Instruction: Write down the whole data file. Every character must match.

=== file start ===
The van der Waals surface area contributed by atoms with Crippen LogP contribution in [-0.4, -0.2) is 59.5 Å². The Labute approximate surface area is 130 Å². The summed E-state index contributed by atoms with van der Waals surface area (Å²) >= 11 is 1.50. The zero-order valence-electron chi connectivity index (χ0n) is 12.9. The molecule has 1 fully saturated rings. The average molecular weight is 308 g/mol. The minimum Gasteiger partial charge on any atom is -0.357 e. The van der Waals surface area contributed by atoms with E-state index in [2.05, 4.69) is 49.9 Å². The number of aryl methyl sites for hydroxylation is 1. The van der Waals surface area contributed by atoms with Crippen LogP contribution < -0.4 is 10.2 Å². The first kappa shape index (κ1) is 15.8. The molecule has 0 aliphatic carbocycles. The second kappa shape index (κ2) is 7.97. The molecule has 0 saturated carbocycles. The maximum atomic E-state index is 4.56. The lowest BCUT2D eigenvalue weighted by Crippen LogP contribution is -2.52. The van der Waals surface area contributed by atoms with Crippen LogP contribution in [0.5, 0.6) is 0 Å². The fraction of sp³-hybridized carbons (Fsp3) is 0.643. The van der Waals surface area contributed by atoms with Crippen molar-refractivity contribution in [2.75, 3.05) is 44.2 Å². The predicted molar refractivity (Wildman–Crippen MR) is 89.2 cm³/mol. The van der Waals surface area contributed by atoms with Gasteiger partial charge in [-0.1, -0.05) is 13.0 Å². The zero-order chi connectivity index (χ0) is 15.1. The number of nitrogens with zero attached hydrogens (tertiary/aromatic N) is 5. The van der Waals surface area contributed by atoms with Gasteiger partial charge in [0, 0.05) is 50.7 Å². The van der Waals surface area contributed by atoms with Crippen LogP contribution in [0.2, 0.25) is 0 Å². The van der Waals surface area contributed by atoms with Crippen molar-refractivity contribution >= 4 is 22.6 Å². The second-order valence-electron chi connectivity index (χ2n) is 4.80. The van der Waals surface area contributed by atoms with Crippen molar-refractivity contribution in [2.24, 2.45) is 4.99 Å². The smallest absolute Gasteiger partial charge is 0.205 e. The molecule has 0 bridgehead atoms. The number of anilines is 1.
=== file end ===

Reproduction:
The van der Waals surface area contributed by atoms with Crippen LogP contribution in [-0.4, -0.2) is 59.5 Å². The Labute approximate surface area is 130 Å². The summed E-state index contributed by atoms with van der Waals surface area (Å²) >= 11 is 1.50. The zero-order valence-electron chi connectivity index (χ0n) is 12.9. The molecule has 1 fully saturated rings. The average molecular weight is 308 g/mol. The minimum Gasteiger partial charge on any atom is -0.357 e. The van der Waals surface area contributed by atoms with E-state index in [2.05, 4.69) is 49.9 Å². The number of aryl methyl sites for hydroxylation is 1. The van der Waals surface area contributed by atoms with Crippen LogP contribution < -0.4 is 10.2 Å². The first kappa shape index (κ1) is 15.8. The molecule has 0 aliphatic carbocycles. The second kappa shape index (κ2) is 7.97. The molecule has 0 saturated carbocycles. The maximum atomic E-state index is 4.56. The lowest BCUT2D eigenvalue weighted by Crippen LogP contribution is -2.52. The van der Waals surface area contributed by atoms with Crippen LogP contribution in [0.5, 0.6) is 0 Å². The fraction of sp³-hybridized carbons (Fsp3) is 0.643. The van der Waals surface area contributed by atoms with Crippen molar-refractivity contribution in [2.75, 3.05) is 44.2 Å². The predicted molar refractivity (Wildman–Crippen MR) is 89.2 cm³/mol. The van der Waals surface area contributed by atoms with Gasteiger partial charge in [-0.1, -0.05) is 13.0 Å². The zero-order chi connectivity index (χ0) is 15.1. The number of nitrogens with zero attached hydrogens (tertiary/aromatic N) is 5. The van der Waals surface area contributed by atoms with Gasteiger partial charge in [0, 0.05) is 50.7 Å². The van der Waals surface area contributed by atoms with Crippen LogP contribution in [0.2, 0.25) is 0 Å². The van der Waals surface area contributed by atoms with Crippen molar-refractivity contribution >= 4 is 22.6 Å². The second-order valence-electron chi connectivity index (χ2n) is 4.80. The van der Waals surface area contributed by atoms with Crippen molar-refractivity contribution in [2.24, 2.45) is 4.99 Å². The smallest absolute Gasteiger partial charge is 0.205 e. The molecule has 0 bridgehead atoms. The number of anilines is 1.